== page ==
Already we are being called upon by brethren elsewhere who do not enjoy our freedoms and our resources to stand with them and offer them protection and support. Thus, if a parish church, such as St John’s Shaughnessy in Vancouver, where David Short is the Rector, sees the need to withdraw at some level from its Diocese as it has, who can it form an association with? Some may be scandalised at such a question because of the high value they put on ecclesiastical unity and the need to keep boundaries intact. So do we. Disorder often opens the door to evil. That is why we must be sure of the significance of this issue and we should avoid inflammatory speech. But I have to say that I remain convinced that we are dealing here with something of that order of significance, and one can also say with some justice that those who have innovated. By introducing new practices, are the ones who have initiated the disorder which they are now seeking to contain by institutional means.

Calls for help are likely to intensify in the years ahead. We may even see a giant shift in loyalties and a new world-wide fellowship emerge. I think that we would be fooling ourselves to think that we will have a major role in such a seismic shift; but we would be equally foolish to think that we will not be involved at all. Only today I have received another anguished letter from an evangelical minister overseas seeking to bring his church into the membership of this Diocese. It is not the first I have received. My response has always been that the difficulties are best met at as local a level as is possible. The closer to the problem, the better the solution.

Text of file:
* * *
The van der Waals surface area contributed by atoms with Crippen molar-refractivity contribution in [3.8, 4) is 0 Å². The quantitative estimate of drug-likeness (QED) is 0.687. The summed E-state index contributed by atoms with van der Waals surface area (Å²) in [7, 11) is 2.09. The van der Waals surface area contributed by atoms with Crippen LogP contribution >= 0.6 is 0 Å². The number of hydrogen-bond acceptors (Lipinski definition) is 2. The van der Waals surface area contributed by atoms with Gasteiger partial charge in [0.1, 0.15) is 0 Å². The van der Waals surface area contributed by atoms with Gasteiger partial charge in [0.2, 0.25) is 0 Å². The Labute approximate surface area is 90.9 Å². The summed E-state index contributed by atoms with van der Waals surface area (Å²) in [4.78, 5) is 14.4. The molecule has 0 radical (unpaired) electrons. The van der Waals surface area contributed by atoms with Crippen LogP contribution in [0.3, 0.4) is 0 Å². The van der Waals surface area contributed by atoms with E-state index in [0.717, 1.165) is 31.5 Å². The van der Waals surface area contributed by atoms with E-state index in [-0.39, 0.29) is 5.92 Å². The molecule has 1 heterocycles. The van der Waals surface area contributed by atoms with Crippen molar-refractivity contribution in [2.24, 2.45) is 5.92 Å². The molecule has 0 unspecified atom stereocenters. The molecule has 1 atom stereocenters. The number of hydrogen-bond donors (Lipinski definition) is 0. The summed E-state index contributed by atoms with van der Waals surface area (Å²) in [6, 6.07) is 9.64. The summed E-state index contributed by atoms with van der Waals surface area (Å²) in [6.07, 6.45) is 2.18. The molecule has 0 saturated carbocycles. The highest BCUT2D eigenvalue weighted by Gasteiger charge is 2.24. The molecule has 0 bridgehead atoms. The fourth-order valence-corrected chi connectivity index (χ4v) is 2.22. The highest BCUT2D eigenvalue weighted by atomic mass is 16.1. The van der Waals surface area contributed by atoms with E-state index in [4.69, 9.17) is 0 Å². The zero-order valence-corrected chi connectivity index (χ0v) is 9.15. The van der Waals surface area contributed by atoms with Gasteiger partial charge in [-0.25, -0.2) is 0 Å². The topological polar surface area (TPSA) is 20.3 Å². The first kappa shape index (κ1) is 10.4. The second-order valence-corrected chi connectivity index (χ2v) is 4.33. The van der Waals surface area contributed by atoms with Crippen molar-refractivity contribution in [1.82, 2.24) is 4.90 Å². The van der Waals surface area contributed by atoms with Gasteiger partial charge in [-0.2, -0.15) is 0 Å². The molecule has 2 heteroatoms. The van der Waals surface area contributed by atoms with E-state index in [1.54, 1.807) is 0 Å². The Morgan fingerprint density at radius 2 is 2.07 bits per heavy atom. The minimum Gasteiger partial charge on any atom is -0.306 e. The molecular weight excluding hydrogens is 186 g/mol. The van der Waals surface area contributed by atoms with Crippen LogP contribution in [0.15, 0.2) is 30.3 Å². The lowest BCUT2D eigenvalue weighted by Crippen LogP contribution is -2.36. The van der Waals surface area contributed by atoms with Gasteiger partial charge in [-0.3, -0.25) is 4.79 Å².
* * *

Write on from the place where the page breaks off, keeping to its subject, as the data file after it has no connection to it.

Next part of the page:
Why us? Because Sydney is one of the few places in the Anglican world with a concentration of evangelicals and a concentration of theological scholarship. There are numerically more evangelicals in the UK than there are here, but they are scattered and frequently embattled. It is difficult for them to combine; difficult for them to think that they amount to much. Typically, also, they have been so pastorally involved that they have not been as active as they should have been at the level of Diocese and General Synod. In fact their political successes are few and far between. They lack confidence and they lack organisation. The same is more so in New Zealand, far more so in the South Africa (in CPSA), more so again in Canada and far more so in the USA. The fact that we exist and can speak up brings comfort to thousands of people around the world.